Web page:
Josh Smith is renowned around the league. He is famed for his poor shot selection, his love of shooting long field goals (whether for 2 or 3) and for his sometimes impetuous nature. As a result, when the Hawks allowed the Atlanta native to leave for Detroit this past summer, they were commended by many, including a lot of Hawks fans. The value of his replacement, Paul Millsap‘s contract, has also made many look down on Smith as overpaid and overrated. So what sort of reception should Smith get from Hawks fans in their matchups this season with the Pistons this week and in the future? How should he be looked on in the annals of Hawks history? The answer is simple: he should be acclaimed and revered.
For all his flaws, Smith’s positives on the court more than outweigh his negatives, and have done so for a number of years. The 27-year-old’s stellar contribution is often ignored around the NBA, a bone of contention with Smith himself. Despite posting consistently outstanding numbers, he is yet to have his number called for a first All-Star appearance, making him arguably the best player in the league yet to be recognized in that manner. Smith often voiced his feeling that the Hawks front office didn’t do enough to pitch his case for All-Star selection during his time there. Now with the emergence of the news that the Hawks never even made an offer to Smith during free agency, there’s potential for a sour taste to linger between both sides. When Smith returned to Philips Arena for the first time Wednesday night, the crowd let him hear the jeers. Although it was no real surprise that Smith was forced to hear cries of “Shoot” and “You’re always open, Josh,” it was still disappointing. This sort of reaction can often happen around the NBA, with the departure still fresh in the mind, but it’s up to the Hawks fans to acknowledge their one-time hero’s accomplishments over the coming weeks, months and years.
The Hawks have made a solid and quietly impressive start to the season, particularly on the offensive end. Atlanta is currently ranked second in the league in assists at 25.7 per game and their free flowing passing and unselfish ball movement is paying off early on. They are also shooting efficiently with a field goal percentage of 47.7 percent, which has them in the top five in the NBA. The one area where the Hawks have struggled is on the defensive end. Allowing an average of more than 100 points per game is not something the Hawks have done often in recent years and the loss of Smith’s defense seems an obvious reason for the current struggles.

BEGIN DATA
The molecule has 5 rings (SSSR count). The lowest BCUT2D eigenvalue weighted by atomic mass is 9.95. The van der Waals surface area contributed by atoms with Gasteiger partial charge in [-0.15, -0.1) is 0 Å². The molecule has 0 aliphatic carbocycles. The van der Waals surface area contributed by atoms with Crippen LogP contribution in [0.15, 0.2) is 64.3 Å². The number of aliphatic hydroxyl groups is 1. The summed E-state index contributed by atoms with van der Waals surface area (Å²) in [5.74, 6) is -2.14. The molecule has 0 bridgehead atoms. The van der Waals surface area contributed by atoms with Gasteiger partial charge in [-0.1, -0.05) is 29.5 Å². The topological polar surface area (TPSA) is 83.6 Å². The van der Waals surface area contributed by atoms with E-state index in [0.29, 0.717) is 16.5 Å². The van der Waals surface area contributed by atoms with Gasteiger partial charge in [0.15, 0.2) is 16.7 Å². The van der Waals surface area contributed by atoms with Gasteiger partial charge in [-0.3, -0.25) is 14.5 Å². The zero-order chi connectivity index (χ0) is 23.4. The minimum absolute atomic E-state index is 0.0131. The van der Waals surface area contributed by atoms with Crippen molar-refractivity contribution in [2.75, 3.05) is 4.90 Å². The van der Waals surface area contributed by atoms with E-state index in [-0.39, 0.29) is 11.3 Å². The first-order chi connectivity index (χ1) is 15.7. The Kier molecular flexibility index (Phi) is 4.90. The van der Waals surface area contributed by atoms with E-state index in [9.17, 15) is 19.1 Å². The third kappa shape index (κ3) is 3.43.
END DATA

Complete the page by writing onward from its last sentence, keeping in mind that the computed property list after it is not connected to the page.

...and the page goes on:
Attention tends to focus on Smith’s spectacular dunks or his terrible missed jump shots, but the truth is that it is on the other end of the floor where he excels. He is a defensive stud who can defend a variety of positions both on and off the ball. For his career, Smith has averaged 2.1 blocks and 1.3 steals per game, two of the facets of his game that help him to stuff the stat sheet on a regular basis. When combined with just less than six defensive rebounds a game too, Smith is a defensive powerhouse unlike many others around the league.
Aside from the areas in which the current Hawks group may be missing his production, Smith’s place in Hawks history is already assured. In his nine seasons playing for his hometown franchise, Smith achieved the following:
- 676 Games (9th in franchise history)
- 10,371 Points (8th in franchise history)
- 5,407 Rebounds (7th in franchise history)
- 2,170 Assists (10th in franchise history)
- 857 Steals (5th in franchise history)
- 1,440 Blocks (2nd in franchise history)
This makes him not only a loyal servant, but one of the greatest competitors in the history of the Hawks. If it wasn’t for Smith, would the Hawks have made six straight playoff appearances, tied for the current longest streak in the Eastern Conference? Probably not.
Forgetting all that, there’s also all the charge down blocks, the spectacular dunks, his Dominique Wilkins-winning Dunk Contest performance and so many game winners to remember. Josh Smith grew up a Hawks fan and came straight out of high school to represent the hometown team he loved. The emotion he showed on the court was because winning with the Hawks meant the world to him. With the Hawks logo tattooed on his left bicep, he heaved many terrible and misjudged shots, playing with his heart and not his head, but that’s not what’s important. Smith has given more of himself to the Hawks than anyone else in the last decade and deserves to be celebrated. Who can forget moments like this?
In time, J-Smoove’s legend will grow in Atlanta, and although he was jeered last night, I for one hope that he gets the respect and support his play has earned, for many years to come.